Q: Why was WeWork such a huge flop?
It’s easy to be a critic. But WeWork’s big “flop” really came from just 1 factor … it ran out of investors that bought into its dream.
The bear case is/was easy:
- WeWork was burning more cash than it brought in in revenue:
- Crazy self-dealing with CEO, and lack of any seeming controls.
- Potentially way over-paying for some properties.
- A business model of turning long-term liabilities into short-term, at-risk payments.
- A “hot desk” and low-end customer segment that couldn’t make money.
- A public comp that didn’t support the valuation.
And yet … and yet … investors aren’t stupid. There also a bull case to be made:
- Some of fastest revenue growth in history.
- A chance to disrupt one of the oldest, most inflexible, and most inefficient markets in the world — commercial real estate.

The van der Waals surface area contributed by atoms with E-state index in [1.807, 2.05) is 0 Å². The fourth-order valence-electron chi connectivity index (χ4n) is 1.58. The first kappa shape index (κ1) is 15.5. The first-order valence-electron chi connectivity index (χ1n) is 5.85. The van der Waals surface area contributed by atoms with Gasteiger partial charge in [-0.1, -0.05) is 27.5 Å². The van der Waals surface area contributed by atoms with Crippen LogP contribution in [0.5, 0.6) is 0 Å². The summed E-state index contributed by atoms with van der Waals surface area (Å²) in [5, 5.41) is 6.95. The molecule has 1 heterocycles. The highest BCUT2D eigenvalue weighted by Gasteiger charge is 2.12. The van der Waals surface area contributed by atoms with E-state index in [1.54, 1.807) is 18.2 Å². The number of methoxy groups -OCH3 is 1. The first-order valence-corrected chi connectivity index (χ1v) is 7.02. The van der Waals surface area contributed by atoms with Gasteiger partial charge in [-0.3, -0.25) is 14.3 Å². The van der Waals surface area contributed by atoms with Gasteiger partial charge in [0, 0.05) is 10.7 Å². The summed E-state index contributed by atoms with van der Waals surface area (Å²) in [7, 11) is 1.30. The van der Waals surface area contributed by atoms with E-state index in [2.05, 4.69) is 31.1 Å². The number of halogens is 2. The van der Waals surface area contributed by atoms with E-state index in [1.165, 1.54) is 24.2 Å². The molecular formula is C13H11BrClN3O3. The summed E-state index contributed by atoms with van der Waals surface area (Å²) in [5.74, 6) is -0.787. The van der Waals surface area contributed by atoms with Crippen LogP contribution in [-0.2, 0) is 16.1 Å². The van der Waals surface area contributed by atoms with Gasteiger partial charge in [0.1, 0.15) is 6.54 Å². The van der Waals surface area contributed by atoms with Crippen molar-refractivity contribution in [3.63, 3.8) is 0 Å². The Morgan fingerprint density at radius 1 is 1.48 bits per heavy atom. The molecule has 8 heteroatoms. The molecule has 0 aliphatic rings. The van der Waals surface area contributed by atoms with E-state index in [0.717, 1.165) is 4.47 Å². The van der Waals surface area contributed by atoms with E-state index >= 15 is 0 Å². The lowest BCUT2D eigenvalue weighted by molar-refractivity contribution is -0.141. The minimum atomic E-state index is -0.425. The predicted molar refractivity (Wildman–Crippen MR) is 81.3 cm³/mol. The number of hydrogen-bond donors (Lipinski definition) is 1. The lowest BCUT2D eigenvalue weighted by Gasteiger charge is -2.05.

- Strong brand and true demand. Folks stay:
- The times are right. WeWork isn’t your father’s crummy coworking space. With every company adopting distributed teams across many cities and offices, WeWork is a beneficiary and enabler of this massive and growing trend.
- Starting to go much more enterprise and leasing true offices to quality, long-term, blue chip companies. The unit economics are positive here. This is starting to work:
In a lot of these seemingly crazy B2C bets, since the Web 1.0 days and including Amazon, you’re betting that by fueling crazy growth, you sustain high burn on the way to building a huge brand and moat that has better margins at scale.
Enough folks believed. Super smart folks. Until the numbers just got too scary. And there weren’t enough public company investors to … believe.
It was close to happening. A little less hubris. A tiny bit less spend, to support a lower valuation would have helped. Probably less Softbank craziness.
But it really only flopped once the believers ran out.
They may be back, with another 24 months of improving margins. We’ll see.